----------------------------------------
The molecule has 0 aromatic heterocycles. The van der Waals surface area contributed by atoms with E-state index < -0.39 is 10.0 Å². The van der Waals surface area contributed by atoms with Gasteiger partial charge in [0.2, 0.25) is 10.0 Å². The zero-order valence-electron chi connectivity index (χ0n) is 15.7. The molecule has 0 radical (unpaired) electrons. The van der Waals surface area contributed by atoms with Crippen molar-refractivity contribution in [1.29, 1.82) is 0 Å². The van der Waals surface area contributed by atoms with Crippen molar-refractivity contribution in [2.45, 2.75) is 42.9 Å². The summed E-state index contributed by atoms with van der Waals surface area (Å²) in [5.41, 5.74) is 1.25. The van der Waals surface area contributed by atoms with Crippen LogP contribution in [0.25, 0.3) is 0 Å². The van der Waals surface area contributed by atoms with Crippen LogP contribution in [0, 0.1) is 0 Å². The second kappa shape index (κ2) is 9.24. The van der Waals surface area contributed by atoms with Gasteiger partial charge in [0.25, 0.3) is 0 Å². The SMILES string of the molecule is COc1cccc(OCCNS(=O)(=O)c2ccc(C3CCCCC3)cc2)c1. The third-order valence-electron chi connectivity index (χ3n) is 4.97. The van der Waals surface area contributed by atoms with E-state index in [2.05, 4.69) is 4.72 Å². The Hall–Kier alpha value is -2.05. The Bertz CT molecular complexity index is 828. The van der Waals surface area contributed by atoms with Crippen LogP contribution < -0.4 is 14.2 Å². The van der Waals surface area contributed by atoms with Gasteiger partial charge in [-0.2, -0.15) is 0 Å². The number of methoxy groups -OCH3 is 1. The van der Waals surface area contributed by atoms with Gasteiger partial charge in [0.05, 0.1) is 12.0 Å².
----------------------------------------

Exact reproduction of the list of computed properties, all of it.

The molecule has 0 aromatic heterocycles. The van der Waals surface area contributed by atoms with E-state index < -0.39 is 10.0 Å². The van der Waals surface area contributed by atoms with Gasteiger partial charge in [0.2, 0.25) is 10.0 Å². The zero-order valence-electron chi connectivity index (χ0n) is 15.7. The molecule has 0 radical (unpaired) electrons. The van der Waals surface area contributed by atoms with Crippen molar-refractivity contribution in [1.29, 1.82) is 0 Å². The van der Waals surface area contributed by atoms with Crippen molar-refractivity contribution in [2.45, 2.75) is 42.9 Å². The summed E-state index contributed by atoms with van der Waals surface area (Å²) in [5.41, 5.74) is 1.25. The van der Waals surface area contributed by atoms with Crippen LogP contribution in [0.25, 0.3) is 0 Å². The van der Waals surface area contributed by atoms with Crippen LogP contribution in [0, 0.1) is 0 Å². The second kappa shape index (κ2) is 9.24. The van der Waals surface area contributed by atoms with Gasteiger partial charge in [0.25, 0.3) is 0 Å². The SMILES string of the molecule is COc1cccc(OCCNS(=O)(=O)c2ccc(C3CCCCC3)cc2)c1. The third-order valence-electron chi connectivity index (χ3n) is 4.97. The van der Waals surface area contributed by atoms with E-state index in [2.05, 4.69) is 4.72 Å². The Hall–Kier alpha value is -2.05. The Bertz CT molecular complexity index is 828. The van der Waals surface area contributed by atoms with Crippen LogP contribution < -0.4 is 14.2 Å². The van der Waals surface area contributed by atoms with Gasteiger partial charge in [-0.2, -0.15) is 0 Å². The number of methoxy groups -OCH3 is 1. The van der Waals surface area contributed by atoms with Gasteiger partial charge in [0.05, 0.1) is 12.0 Å².